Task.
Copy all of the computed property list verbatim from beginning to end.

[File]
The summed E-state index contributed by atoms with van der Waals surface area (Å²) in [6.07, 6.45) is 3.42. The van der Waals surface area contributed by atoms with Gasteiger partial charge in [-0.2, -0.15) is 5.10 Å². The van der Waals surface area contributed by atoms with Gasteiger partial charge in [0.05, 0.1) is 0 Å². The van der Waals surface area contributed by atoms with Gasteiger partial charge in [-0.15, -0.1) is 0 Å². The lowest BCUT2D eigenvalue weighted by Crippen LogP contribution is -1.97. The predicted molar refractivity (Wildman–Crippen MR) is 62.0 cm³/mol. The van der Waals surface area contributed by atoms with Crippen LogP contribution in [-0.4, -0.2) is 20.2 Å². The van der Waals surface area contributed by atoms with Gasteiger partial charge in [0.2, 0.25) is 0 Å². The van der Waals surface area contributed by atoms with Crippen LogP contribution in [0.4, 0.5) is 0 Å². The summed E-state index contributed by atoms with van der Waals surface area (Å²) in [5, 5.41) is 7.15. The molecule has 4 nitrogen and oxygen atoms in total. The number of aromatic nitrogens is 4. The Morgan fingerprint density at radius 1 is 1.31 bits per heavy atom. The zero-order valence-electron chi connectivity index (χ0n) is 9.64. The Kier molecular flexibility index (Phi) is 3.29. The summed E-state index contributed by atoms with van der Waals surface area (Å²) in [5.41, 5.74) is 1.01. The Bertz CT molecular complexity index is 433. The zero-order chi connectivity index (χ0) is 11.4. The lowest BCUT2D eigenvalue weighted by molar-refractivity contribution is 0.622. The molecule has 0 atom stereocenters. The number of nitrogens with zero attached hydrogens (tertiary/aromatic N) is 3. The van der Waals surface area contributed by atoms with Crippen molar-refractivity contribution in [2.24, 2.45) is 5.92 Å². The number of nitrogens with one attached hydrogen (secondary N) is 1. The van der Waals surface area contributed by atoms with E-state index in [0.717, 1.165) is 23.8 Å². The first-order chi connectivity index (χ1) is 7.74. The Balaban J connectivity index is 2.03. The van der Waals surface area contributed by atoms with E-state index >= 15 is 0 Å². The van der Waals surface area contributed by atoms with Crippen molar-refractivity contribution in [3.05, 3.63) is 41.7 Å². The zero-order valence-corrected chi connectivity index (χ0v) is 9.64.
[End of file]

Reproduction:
The summed E-state index contributed by atoms with van der Waals surface area (Å²) in [6.07, 6.45) is 3.42. The van der Waals surface area contributed by atoms with Gasteiger partial charge in [-0.2, -0.15) is 5.10 Å². The van der Waals surface area contributed by atoms with Gasteiger partial charge in [0.05, 0.1) is 0 Å². The van der Waals surface area contributed by atoms with Gasteiger partial charge in [-0.15, -0.1) is 0 Å². The lowest BCUT2D eigenvalue weighted by Crippen LogP contribution is -1.97. The predicted molar refractivity (Wildman–Crippen MR) is 62.0 cm³/mol. The van der Waals surface area contributed by atoms with Crippen LogP contribution in [-0.4, -0.2) is 20.2 Å². The van der Waals surface area contributed by atoms with Gasteiger partial charge in [0.2, 0.25) is 0 Å². The van der Waals surface area contributed by atoms with Crippen LogP contribution in [0.4, 0.5) is 0 Å². The summed E-state index contributed by atoms with van der Waals surface area (Å²) in [5, 5.41) is 7.15. The molecule has 4 nitrogen and oxygen atoms in total. The number of aromatic nitrogens is 4. The Morgan fingerprint density at radius 1 is 1.31 bits per heavy atom. The zero-order valence-electron chi connectivity index (χ0n) is 9.64. The Kier molecular flexibility index (Phi) is 3.29. The summed E-state index contributed by atoms with van der Waals surface area (Å²) in [5.41, 5.74) is 1.01. The Bertz CT molecular complexity index is 433. The zero-order chi connectivity index (χ0) is 11.4. The lowest BCUT2D eigenvalue weighted by molar-refractivity contribution is 0.622. The molecule has 0 atom stereocenters. The number of nitrogens with zero attached hydrogens (tertiary/aromatic N) is 3. The van der Waals surface area contributed by atoms with Crippen molar-refractivity contribution in [2.24, 2.45) is 5.92 Å². The number of nitrogens with one attached hydrogen (secondary N) is 1. The van der Waals surface area contributed by atoms with E-state index in [0.717, 1.165) is 23.8 Å². The first-order chi connectivity index (χ1) is 7.74. The Balaban J connectivity index is 2.03. The van der Waals surface area contributed by atoms with E-state index >= 15 is 0 Å². The van der Waals surface area contributed by atoms with Crippen molar-refractivity contribution in [3.05, 3.63) is 41.7 Å². The zero-order valence-corrected chi connectivity index (χ0v) is 9.64.